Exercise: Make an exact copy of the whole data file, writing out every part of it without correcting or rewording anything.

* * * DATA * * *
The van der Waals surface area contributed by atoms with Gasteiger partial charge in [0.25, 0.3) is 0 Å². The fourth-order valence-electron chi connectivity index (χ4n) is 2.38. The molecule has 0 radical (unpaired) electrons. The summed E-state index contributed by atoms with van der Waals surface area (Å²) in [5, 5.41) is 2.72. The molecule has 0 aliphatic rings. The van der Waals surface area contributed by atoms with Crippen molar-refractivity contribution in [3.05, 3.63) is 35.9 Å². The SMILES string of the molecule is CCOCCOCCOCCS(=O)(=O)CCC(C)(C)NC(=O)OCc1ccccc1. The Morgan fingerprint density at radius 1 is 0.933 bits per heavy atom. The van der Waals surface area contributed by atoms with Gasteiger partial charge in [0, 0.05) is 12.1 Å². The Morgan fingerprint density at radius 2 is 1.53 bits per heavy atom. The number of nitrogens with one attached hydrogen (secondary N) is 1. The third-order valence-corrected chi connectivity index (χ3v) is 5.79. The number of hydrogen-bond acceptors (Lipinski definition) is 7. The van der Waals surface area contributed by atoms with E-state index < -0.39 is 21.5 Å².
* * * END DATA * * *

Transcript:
The van der Waals surface area contributed by atoms with Gasteiger partial charge in [0.25, 0.3) is 0 Å². The fourth-order valence-electron chi connectivity index (χ4n) is 2.38. The molecule has 0 radical (unpaired) electrons. The summed E-state index contributed by atoms with van der Waals surface area (Å²) in [5, 5.41) is 2.72. The molecule has 0 aliphatic rings. The van der Waals surface area contributed by atoms with Crippen molar-refractivity contribution in [3.05, 3.63) is 35.9 Å². The SMILES string of the molecule is CCOCCOCCOCCS(=O)(=O)CCC(C)(C)NC(=O)OCc1ccccc1. The Morgan fingerprint density at radius 1 is 0.933 bits per heavy atom. The van der Waals surface area contributed by atoms with Gasteiger partial charge in [0, 0.05) is 12.1 Å². The Morgan fingerprint density at radius 2 is 1.53 bits per heavy atom. The number of nitrogens with one attached hydrogen (secondary N) is 1. The third-order valence-corrected chi connectivity index (χ3v) is 5.79. The number of hydrogen-bond acceptors (Lipinski definition) is 7. The van der Waals surface area contributed by atoms with E-state index < -0.39 is 21.5 Å².